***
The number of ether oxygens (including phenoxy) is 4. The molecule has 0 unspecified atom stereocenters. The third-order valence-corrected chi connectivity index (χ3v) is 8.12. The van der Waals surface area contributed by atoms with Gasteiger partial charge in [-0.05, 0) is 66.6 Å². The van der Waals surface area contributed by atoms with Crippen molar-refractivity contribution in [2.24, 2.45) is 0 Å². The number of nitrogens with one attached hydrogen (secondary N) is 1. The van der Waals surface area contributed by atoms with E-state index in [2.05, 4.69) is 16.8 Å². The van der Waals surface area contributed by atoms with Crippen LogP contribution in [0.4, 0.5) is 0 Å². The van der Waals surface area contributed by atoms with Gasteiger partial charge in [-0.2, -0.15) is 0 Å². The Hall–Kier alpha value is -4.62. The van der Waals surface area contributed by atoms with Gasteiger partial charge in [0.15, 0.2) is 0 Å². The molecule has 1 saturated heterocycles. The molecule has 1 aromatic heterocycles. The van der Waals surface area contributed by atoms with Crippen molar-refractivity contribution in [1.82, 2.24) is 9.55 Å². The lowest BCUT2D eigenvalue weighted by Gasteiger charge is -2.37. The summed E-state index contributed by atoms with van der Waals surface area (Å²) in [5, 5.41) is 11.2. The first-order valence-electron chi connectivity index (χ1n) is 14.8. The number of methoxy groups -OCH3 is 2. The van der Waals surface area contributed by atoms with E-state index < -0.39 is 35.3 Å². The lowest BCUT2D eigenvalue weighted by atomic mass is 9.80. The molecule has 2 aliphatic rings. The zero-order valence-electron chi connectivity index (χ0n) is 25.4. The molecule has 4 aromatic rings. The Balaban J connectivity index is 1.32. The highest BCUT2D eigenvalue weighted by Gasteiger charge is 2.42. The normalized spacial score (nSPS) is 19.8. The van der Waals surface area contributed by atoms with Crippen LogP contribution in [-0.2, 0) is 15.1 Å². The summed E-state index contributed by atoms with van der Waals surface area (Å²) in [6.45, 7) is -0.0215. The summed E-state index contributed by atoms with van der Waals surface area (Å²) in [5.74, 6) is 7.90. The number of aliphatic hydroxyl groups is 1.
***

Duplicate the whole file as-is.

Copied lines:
The number of ether oxygens (including phenoxy) is 4. The molecule has 0 unspecified atom stereocenters. The third-order valence-corrected chi connectivity index (χ3v) is 8.12. The van der Waals surface area contributed by atoms with Gasteiger partial charge in [-0.05, 0) is 66.6 Å². The van der Waals surface area contributed by atoms with Crippen molar-refractivity contribution in [2.24, 2.45) is 0 Å². The number of nitrogens with one attached hydrogen (secondary N) is 1. The van der Waals surface area contributed by atoms with E-state index in [2.05, 4.69) is 16.8 Å². The van der Waals surface area contributed by atoms with Crippen LogP contribution in [0.4, 0.5) is 0 Å². The van der Waals surface area contributed by atoms with Gasteiger partial charge in [-0.2, -0.15) is 0 Å². The Hall–Kier alpha value is -4.62. The van der Waals surface area contributed by atoms with Gasteiger partial charge in [0.15, 0.2) is 0 Å². The molecule has 1 saturated heterocycles. The molecule has 1 aromatic heterocycles. The van der Waals surface area contributed by atoms with Crippen molar-refractivity contribution in [1.82, 2.24) is 9.55 Å². The lowest BCUT2D eigenvalue weighted by Gasteiger charge is -2.37. The summed E-state index contributed by atoms with van der Waals surface area (Å²) in [5, 5.41) is 11.2. The first-order valence-electron chi connectivity index (χ1n) is 14.8. The number of methoxy groups -OCH3 is 2. The van der Waals surface area contributed by atoms with E-state index < -0.39 is 35.3 Å². The lowest BCUT2D eigenvalue weighted by atomic mass is 9.80. The molecule has 2 aliphatic rings. The zero-order valence-electron chi connectivity index (χ0n) is 25.4. The molecule has 4 aromatic rings. The Balaban J connectivity index is 1.32. The highest BCUT2D eigenvalue weighted by Gasteiger charge is 2.42. The normalized spacial score (nSPS) is 19.8. The van der Waals surface area contributed by atoms with Crippen LogP contribution in [-0.2, 0) is 15.1 Å². The summed E-state index contributed by atoms with van der Waals surface area (Å²) in [6.45, 7) is -0.0215. The summed E-state index contributed by atoms with van der Waals surface area (Å²) in [5.74, 6) is 7.90. The number of aliphatic hydroxyl groups is 1.